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5 ways investing in STEM programs could benefit city education

Apple, Intel and Google are the tech giants slowly reshaping the education system through STEM programs which aim to address student dropout.



Apple. Intel. Google. All are tech giants taking an interest in bringing science, technology, engineering and math (STEM) programs into educational institutions. These initiatives provide substantial benefits to students through opportunities that would otherwise be unavailable.

Furthermore, they provide direct incentives for investors to devote funds to STEM programs. By doing so, they not only enrich their communities but also play a crucial role in maintaining future competitiveness in the international landscape.

Build problem-solving skills

Companies like Apple and Google focus on introducing coding to schools and colleges. One of the most valuable skills in that activity is problem-solving, as it asks students to break problems down into bite-sized pieces to discover the “bad” code.

By introducing STEM programs to city education, there is potential for a significant impact — even if students decide not to pursue a STEM career. In a 2017 study, researchers discovered problem-solving skills among students with lower- and higher-income backgrounds differed by 74 points. That translates to a more than two-year difference in education levels.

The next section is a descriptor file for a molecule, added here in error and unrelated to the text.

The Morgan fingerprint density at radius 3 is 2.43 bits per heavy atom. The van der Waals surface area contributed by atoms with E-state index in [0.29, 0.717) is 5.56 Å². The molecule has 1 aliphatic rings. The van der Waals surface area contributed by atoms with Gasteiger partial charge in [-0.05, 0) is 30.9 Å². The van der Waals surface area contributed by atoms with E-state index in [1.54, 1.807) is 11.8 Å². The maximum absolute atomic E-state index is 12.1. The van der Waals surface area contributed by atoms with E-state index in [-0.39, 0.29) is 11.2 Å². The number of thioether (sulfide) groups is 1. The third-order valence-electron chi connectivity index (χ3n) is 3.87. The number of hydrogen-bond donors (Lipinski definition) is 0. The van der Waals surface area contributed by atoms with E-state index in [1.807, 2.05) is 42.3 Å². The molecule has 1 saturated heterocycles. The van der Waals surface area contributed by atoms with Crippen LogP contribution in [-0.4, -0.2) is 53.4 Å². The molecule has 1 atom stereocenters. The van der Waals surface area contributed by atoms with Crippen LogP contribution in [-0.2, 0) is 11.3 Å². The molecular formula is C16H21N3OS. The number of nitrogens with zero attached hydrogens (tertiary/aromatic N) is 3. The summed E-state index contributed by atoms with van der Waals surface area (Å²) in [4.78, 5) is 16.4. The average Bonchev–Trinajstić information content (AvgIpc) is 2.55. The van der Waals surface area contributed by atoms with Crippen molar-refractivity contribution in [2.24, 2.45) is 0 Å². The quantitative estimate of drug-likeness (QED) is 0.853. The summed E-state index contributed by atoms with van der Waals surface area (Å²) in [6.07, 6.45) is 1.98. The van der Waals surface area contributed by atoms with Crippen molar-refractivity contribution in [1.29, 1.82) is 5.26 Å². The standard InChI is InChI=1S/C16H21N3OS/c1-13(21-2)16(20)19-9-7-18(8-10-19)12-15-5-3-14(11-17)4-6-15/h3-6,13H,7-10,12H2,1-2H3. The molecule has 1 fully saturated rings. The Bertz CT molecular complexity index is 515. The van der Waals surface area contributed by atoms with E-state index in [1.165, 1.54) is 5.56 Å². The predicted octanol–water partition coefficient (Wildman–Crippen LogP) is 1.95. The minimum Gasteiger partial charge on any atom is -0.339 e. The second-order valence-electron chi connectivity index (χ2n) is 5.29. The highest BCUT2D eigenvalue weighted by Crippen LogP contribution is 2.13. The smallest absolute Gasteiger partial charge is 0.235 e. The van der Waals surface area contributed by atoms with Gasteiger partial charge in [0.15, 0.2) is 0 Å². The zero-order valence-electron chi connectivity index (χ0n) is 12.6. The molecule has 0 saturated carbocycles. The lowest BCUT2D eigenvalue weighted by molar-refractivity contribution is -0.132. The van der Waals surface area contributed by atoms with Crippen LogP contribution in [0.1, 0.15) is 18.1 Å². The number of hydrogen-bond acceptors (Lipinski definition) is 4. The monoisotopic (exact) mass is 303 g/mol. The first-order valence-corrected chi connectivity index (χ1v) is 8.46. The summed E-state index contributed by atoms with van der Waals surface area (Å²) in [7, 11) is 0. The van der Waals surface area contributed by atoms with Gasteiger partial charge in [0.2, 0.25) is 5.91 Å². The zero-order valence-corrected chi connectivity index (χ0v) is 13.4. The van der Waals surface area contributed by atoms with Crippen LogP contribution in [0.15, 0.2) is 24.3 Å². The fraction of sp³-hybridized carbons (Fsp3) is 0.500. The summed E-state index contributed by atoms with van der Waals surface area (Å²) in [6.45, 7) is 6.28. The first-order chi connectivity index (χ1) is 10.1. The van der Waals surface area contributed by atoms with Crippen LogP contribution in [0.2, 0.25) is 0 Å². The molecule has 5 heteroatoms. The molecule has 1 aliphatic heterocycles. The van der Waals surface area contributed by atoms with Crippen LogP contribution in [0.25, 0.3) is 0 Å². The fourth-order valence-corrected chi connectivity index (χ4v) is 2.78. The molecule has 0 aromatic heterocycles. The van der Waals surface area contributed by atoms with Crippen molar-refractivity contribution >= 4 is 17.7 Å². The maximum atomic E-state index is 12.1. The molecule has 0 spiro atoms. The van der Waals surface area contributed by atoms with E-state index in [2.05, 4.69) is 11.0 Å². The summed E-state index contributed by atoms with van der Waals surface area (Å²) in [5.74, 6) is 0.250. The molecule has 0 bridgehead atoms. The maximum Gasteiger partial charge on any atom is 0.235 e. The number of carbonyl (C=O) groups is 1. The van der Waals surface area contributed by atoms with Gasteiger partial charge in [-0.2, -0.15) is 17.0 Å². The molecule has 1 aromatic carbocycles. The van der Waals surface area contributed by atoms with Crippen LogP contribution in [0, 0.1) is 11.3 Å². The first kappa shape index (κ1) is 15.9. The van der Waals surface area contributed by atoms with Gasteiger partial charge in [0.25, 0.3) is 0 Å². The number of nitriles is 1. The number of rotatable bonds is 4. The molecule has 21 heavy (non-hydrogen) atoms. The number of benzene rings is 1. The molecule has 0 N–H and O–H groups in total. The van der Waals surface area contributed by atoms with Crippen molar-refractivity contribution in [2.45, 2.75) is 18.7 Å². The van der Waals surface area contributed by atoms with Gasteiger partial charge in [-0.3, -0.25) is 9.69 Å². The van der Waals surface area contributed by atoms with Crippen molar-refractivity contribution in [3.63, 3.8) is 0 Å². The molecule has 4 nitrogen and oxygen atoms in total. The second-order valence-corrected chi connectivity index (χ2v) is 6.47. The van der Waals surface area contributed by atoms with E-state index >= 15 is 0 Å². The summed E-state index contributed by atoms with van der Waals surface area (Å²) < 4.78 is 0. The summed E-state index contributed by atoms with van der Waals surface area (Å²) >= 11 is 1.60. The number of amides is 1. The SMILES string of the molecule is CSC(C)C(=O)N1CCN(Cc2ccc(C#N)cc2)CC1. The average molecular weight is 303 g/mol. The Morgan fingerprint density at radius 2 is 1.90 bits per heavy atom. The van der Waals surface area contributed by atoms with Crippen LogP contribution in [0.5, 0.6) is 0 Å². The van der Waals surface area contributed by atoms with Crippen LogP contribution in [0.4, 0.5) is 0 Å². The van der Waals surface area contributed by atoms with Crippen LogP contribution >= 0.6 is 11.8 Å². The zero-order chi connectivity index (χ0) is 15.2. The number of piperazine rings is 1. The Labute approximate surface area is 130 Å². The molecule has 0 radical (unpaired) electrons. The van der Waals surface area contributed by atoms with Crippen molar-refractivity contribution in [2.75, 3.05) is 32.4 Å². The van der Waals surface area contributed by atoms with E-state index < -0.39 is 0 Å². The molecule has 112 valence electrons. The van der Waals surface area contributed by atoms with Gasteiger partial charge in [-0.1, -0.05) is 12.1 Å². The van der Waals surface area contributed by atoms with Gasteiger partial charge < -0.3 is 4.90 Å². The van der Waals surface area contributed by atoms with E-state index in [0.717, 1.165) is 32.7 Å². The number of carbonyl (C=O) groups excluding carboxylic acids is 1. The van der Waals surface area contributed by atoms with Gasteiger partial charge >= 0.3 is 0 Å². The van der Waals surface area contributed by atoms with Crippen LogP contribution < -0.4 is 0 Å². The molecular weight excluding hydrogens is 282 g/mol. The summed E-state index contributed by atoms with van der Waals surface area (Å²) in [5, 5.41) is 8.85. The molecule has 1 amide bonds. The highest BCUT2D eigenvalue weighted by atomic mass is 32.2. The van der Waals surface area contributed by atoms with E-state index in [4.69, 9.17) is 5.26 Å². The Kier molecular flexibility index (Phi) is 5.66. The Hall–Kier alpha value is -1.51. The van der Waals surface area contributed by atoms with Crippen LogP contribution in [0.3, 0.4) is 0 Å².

With STEM programs, every student would have the opportunity to build their problem-solving skills, and getting the chance to do so could improve their chances to excel in the future. Case in point? A global study that compared the performance of students from various countries found U.S. millennials tied for the last place along with people from Poland, Ireland and the Slovak Republic in assessments that involve using technology to solve problems.

Most investors know that when well-known companies can’t find the necessary talent in a home country, they recruit jobseekers that live abroad. By choosing to invest in nearby STEM education programs now, investors could facilitate a future trend of less international recruitment, which may stimulate the national economy.

Encourage college attendance and attract students from other areas

In inner city areas, opportunities for attending — and affording — college are sparse. That leaves many students with only a high school education, which limits their earning potential and career opportunities. With the earnings gap between college and high school graduates at its widest, it’s a challenge to make a living without a degree.

Integrating STEM programs into education curriculums gives people another reason to attend college. That’s especially true due to the growing number of scholarships that exist for people interested in STEM careers. For many students, however, STEM education opportunities are limited to private schools and expensive workshops.

If investors agree to participate in methods that subsidize the costs for people who otherwise cannot afford this kind of education, they could make their cities more prominent places where interested individuals go to grow their knowledge.

As a result, there could be an increase in the number of people who temporarily come to the city from other areas to learn — or even move there, which bolsters the local economy.

53 percent of Americans say they wish they’d found a teacher or mentor during their high school years “who believed in me and inspired me.”

53 percent of Americans say they wish they’d found a teacher or mentor during their high school years “who believed in me and inspired me.” (Source)

Provide more motivation for career opportunities